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Future of Coding Weekly 2023/05 Week 5

2023-06-11 19:15

🍏 Eyg: Fault Tolerant Structural Language 🗓 Workshop on Live Programming 2023 💓 Emotions & Programming

Two Minute Week

💻 github.com/hitchdev/hitchstory via Colm

🧵 conversation

HitchStory is an open source bolt-on for pytest that, lets you build integration tests which autogenerate scenario-based documentation about your app.

The tests are written in type-safe StrictYAML. In the website example, running the tests generates screenshots and a GIF of the user story from playwright. These are all combined into step-by-step markdown documentation that non developers can follow that explain how your app works.

More here: github.com/hitchdev/hitchstory (including locally runnable code examples testing a REST API and a command line interface).

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🍏📢 Introducing Eyg via Peter Saxton

🧵 conversation

This weeks development actually sharing my language so other people have a chance to use it.

🎥 22/05/2023, Introducing Eyg

22/05/2023, Introducing Eyg

Our Work

💓📝 Using computers more freely and safely via Kartik Agaram

🧵 conversation

I've been working on a talk summarizing my past year or so

Thinking Together

💬 Paul Tarvydas

🧵 conversation

  • Are games more robust than other kinds of end-user software? Why?
  • Are games in 2023 more robust than games in 1980? Why?

💬 Jason Morris

🧵 conversation

I am going to need to come up with a more robust way to allow my users to edit legislative text in a way that is user friendly, and forces them to stick to a predefined data structure. I'm wondering if anyone has tried to use tools like slate.js or ProseMirror for that sort of thing, or have other suggestions. It's legislation, so I want the editing environment to be as text-like as I can manage.

💬 Paul Tarvydas

🧵 conversation

Software Engineers do not write code.

Implementors (coders) write code.

Engineers think (deeply) about what code needs to be written, and, what trade-offs need to be made to simply make the system work.

Production Engineers think about making trade-offs so that the system is “efficient” along one or more dimensions (speed, space, cost, etc.), but, only after the initial system is working and shown to satisfy end-users’ needs.

Current popular programming languages, like Rust, Haskell, Python, etc., conflate all of these issues together, thus, making the code more difficult to design. Conflating issues together like this has a name: “cottage industry”.

Then, there’s Software Architecture, Maintenance, Testing, Q/A, Security, etc., etc.

The above pattern is visible in other, older professions, such as building construction. Software might re-use these ideas and re-purpose them for creating electronic machines.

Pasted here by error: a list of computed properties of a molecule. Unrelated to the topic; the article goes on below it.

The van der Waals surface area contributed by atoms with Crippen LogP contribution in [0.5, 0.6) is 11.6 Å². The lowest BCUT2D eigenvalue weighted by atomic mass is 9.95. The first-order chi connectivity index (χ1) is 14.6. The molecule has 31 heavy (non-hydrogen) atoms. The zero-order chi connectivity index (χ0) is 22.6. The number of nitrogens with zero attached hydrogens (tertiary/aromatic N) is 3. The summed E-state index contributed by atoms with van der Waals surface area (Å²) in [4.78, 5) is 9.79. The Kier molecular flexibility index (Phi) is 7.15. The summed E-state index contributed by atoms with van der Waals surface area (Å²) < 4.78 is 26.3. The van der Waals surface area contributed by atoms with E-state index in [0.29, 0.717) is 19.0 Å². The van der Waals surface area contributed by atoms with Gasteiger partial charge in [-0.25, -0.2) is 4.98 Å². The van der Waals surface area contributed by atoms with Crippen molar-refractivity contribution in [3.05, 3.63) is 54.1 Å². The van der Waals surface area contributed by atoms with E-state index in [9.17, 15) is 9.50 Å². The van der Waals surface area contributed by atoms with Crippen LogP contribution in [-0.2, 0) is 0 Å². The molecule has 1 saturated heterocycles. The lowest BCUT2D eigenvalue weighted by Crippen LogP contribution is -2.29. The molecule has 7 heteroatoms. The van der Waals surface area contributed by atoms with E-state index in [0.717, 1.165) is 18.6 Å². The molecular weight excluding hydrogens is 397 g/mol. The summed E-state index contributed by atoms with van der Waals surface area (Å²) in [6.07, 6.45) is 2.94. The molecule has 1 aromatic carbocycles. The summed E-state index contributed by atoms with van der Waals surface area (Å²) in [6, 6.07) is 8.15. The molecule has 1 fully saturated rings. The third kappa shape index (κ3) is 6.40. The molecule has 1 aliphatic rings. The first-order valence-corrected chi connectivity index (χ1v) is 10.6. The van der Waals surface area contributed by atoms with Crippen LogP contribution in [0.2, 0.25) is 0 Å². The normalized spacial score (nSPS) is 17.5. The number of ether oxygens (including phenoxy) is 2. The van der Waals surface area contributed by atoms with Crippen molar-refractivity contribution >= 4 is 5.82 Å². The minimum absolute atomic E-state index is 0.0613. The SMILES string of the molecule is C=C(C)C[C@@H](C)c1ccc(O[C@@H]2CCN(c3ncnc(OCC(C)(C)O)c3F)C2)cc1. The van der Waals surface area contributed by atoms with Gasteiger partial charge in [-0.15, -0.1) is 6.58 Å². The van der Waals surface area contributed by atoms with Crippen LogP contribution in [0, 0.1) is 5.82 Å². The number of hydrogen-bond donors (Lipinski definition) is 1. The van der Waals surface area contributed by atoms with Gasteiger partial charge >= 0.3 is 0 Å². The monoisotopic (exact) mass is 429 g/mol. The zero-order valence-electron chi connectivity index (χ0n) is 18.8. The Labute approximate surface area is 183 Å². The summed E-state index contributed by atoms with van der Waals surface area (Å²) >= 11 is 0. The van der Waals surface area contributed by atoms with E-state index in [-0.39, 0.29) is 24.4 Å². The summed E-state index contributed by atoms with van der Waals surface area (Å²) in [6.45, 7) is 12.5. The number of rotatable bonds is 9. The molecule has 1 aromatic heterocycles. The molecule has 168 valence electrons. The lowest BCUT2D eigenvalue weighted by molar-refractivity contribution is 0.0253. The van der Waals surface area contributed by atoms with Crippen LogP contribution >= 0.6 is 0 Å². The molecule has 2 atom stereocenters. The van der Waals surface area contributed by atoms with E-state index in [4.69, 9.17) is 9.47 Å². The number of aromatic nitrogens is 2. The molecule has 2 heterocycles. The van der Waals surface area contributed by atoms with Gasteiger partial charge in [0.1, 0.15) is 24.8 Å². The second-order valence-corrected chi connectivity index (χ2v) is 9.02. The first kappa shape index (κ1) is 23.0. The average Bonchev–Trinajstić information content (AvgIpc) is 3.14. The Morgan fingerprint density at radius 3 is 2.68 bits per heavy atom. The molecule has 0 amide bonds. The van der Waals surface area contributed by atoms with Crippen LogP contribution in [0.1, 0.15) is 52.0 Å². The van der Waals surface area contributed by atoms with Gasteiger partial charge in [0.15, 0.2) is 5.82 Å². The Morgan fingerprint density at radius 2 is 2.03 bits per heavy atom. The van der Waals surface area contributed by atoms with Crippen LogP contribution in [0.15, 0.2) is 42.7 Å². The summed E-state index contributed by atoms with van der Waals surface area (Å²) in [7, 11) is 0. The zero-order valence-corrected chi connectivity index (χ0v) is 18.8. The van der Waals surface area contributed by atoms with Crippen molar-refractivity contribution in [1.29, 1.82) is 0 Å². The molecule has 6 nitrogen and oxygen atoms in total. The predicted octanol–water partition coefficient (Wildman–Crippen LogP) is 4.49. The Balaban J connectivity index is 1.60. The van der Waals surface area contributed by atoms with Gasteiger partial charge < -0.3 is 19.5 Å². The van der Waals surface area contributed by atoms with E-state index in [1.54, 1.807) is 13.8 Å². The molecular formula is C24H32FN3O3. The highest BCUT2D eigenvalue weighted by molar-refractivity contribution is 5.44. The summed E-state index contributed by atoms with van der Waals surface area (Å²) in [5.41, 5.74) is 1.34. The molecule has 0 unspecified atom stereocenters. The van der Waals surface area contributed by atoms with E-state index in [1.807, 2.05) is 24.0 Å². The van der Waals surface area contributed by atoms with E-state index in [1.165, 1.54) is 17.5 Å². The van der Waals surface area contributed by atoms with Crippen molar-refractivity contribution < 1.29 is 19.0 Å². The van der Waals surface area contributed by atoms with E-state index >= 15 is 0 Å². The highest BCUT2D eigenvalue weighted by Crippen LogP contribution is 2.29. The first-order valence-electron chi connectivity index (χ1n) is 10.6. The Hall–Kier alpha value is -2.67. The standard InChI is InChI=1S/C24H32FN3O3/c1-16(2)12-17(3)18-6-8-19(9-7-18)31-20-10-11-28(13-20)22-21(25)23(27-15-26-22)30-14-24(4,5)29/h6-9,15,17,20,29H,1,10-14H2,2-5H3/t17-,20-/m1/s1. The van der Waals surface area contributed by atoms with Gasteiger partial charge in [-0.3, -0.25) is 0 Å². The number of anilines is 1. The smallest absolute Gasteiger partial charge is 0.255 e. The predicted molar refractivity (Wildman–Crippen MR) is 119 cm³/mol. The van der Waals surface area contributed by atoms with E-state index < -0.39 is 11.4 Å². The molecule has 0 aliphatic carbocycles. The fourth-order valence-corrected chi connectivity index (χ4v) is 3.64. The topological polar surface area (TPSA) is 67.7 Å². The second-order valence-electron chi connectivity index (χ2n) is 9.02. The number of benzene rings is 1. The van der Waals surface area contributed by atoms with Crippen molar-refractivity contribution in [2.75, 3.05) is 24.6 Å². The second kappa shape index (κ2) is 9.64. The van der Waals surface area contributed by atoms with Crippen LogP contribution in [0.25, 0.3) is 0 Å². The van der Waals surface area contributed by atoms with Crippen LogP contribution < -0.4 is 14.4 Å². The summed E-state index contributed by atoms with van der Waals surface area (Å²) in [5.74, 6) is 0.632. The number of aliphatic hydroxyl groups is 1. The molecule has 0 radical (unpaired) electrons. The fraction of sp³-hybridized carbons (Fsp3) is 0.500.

Note, too, that more-established professions use diagrams to augment the use of written words when communicating designs (blueprints, schematics, molecular diagrams, etc.).

Note, too, that more-established professions use elements that are completely isolated and decoupled from one another. This assumption (of inherent non-coupling) is violated by most popular programming languages.


📢 The Ninth Workshop on Live Programming LIVE 2023 via Mariano Guerra

🧵 conversation

The Ninth Workshop on Live Programming LIVE 2023

LIVE programming workshop. Deadline July 12.

LIVE is a workshop exploring new user interfaces that improve the immediacy, usability, and learnability of programming. Whereas PL research traditionally focuses on programs , LIVE focuses more on the activity of programming .

👓 unit.md via Kartik Agaram

🧵 conversation

@Samuel Timbó’s unit.md seems worth promoting to the top-level from 💬 #thinking-together

..a re-exploration of the Unix Philosophy in the context of modern Software Engineering and Web Development.

..similar in concept to the Unix shell; for a seasoned programmer, unit should feel like the 2D evolution of the Command Line Interface (CLI) where units' (commands) inputs and outputs (stdin/stdout/stderr) can be piped together into a graph (script).

..designed to feel visual and kinesthetic, giving the perception of Direct Manipulation of Live Virtual Objects.

Some tantalizing demos at github.com/samuelmtimbo/unit/blob/main/src/docs/start/README.md

🎥 Arc boosts let me create the aesthetic web I didn't know I wanted via João Araújo

🧵 conversation

I think this counts as making end-user programming easier

🎥 Arc boosts let me create the aesthetic web I didn't know I wanted

Arc boosts let me create the aesthetic web I didn't know I wanted

🎥 "Investing in Tools" Round Table Part 2 via Christopher Shank

🧵 conversation

Our conversation is split into two parts. In this part we discuss: paradigm shifts in programming tools, the viability of visual programming for general purpose programming, the pros and cons of tight coupling of tools into one bigger tool, usability possibilities that have not been explored for visual programming systems, and the things to watch out for when exploring functionally infinite design spaces.

"Investing in Tools" Round Table Part 2

💓📝 The Computer is a Feeling - Tim Hwang and Omar Rizwan via Jimmy Miller

🧵 conversation

The computer is a feeling, not a device.

🎥 Indigitalization: Indigenous Computing Theory - Jon Corbett via Christopher Shank

🧵 conversation

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Indigitalization: Indigenous Computing Theory - Jon Corbett (at Causal Islands)

🖌 Beautiful Software via João Araújo

🧵 conversation

Have you folks heard of buildingbeauty.org/beautiful-software ? Sounds cool, but also they recommend you take the more architecture focused courses, which increases the overall cost and which I’m not sure I would be able to do 😅

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